By Allison Greenfield, CPA, CFE
It’s been a year since COVID-related Paycheck Protection Program (PPP) loans were introduced, and I am sure you’ve heard at least a few stories about abuses like these:
- In October 2020, a Florida man and Pennsylvania towing company owner were charged with alleged participation in a schedule to file fraudulent loan applications seeking over $24 million in forgivable PPP loans.
- In March 2021, a tax preparer in South Florida allegedly submitted more than 100 fraudulent PPP loan applications by falsifying income, expenses, and IRS tax forms. Over $2.3 million was sought and, allegedly, about $975,000 in loans were received. If convicted, he faces a maximum penalty of 20 years in prison.
- In March 2021, in Washington, a tech executive allegedly submitted at least eight fraudulent PPP loan applications, by making numerous false and misleading statements about the operations and payroll expenses and submitted fake tax filings.1
The Coronavirus Aid, Relief, and Economic Security Act, enacted in March 2020, provided financial assistance to small businesses through $300 billion in forgivable loans for job retention and other expenses.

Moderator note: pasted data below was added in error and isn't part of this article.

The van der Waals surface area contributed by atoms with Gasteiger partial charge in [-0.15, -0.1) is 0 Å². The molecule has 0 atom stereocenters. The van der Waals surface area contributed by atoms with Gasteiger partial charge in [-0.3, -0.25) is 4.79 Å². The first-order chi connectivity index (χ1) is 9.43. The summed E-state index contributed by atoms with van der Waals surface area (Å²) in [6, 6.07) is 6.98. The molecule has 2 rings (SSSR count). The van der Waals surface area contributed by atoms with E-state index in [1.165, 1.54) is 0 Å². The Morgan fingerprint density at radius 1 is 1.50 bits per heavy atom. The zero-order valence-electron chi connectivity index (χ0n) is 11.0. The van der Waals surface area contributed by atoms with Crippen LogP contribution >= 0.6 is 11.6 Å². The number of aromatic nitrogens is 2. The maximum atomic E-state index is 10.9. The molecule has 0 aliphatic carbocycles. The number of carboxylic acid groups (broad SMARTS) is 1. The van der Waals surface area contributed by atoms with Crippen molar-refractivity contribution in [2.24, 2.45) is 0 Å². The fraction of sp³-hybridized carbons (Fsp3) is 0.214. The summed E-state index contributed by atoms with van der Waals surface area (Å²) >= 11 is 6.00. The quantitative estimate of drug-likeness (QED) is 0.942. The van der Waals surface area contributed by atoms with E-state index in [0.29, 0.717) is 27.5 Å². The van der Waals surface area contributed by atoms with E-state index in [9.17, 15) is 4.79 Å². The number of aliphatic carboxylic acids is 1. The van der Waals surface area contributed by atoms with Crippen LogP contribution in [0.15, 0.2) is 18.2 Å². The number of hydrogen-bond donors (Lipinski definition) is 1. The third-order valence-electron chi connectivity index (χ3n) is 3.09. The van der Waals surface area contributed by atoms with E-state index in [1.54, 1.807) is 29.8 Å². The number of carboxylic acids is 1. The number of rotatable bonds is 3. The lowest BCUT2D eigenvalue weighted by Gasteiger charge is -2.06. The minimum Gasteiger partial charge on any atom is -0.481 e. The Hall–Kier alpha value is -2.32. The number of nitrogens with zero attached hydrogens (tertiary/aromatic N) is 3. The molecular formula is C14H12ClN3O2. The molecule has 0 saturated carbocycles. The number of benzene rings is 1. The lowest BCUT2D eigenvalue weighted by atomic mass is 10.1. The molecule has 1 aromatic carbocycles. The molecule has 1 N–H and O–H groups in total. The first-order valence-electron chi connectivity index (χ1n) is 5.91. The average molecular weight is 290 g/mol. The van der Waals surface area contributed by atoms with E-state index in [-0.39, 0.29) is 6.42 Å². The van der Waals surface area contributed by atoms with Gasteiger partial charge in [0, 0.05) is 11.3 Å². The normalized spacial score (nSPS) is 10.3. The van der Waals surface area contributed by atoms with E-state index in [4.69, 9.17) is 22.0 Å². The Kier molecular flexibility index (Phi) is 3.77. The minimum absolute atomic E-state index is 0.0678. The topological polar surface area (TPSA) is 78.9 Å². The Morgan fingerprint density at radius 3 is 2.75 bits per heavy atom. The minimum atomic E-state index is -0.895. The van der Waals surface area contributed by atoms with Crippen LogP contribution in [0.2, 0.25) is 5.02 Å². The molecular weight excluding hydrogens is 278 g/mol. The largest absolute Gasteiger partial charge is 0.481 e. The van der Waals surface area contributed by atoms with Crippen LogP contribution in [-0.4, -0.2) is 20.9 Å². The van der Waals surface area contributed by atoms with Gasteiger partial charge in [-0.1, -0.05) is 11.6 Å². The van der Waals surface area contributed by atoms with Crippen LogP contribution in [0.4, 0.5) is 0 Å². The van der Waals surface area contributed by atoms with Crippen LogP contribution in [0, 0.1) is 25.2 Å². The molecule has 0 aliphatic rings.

The PPP loans can be used to help fund payroll costs, including benefits, as well as mortgage interest, rent, utilities, worker protection related to COVID-19, uninsured property damage costs caused by looting or vandalism during 2020, and certain supplier expenses for operations.2 With the possibility for borrowers to apply for loan forgiveness, PPP loans become more similar to grants. For the loan to be eligible for forgiveness, the following must be met during the eight- to 24-week period following loan disbursement: employee and compensation levels are maintained; the loan proceeds are spent on payroll costs and other eligible expenses; and at least 60% of proceeds are spent on payroll costs.3 The application for loan forgiveness extends for 10 months after the last day of the covered period.
Accounting for PPP
Since PPP loans can be used to cover multiple expenses among many businesses, there are many opportunities for fraud to occur. Business owners, for example, could use a loan for unrelated expenses or they could apply using fraudulent documents (tax returns, business records), among other ways. CPAs can be invaluable to their clients in keeping them out of trouble by properly supporting the expenses identified by the government in the proportions required. While the fraud examples referenced in the opening were detected early for a variety of reasons, it will probably be some time before we understand the true depth of fraud that occurred from a lack of accounting support for expenses.
Should a PPP loan become a grant, and it was used in 2020 for payroll expenses, it would be shown as income in 2020 (which is part of the matching principle). If the loan did not qualify for forgiveness, the treatment would be the same as any other loan, including the interest paid at 1% and the expectation for the loan to be paid back in two years. According to the Small Business Administration (SBA), as of March 11, 2021, $178.7 billion in loans have been forgiven out of $521.2 billion.4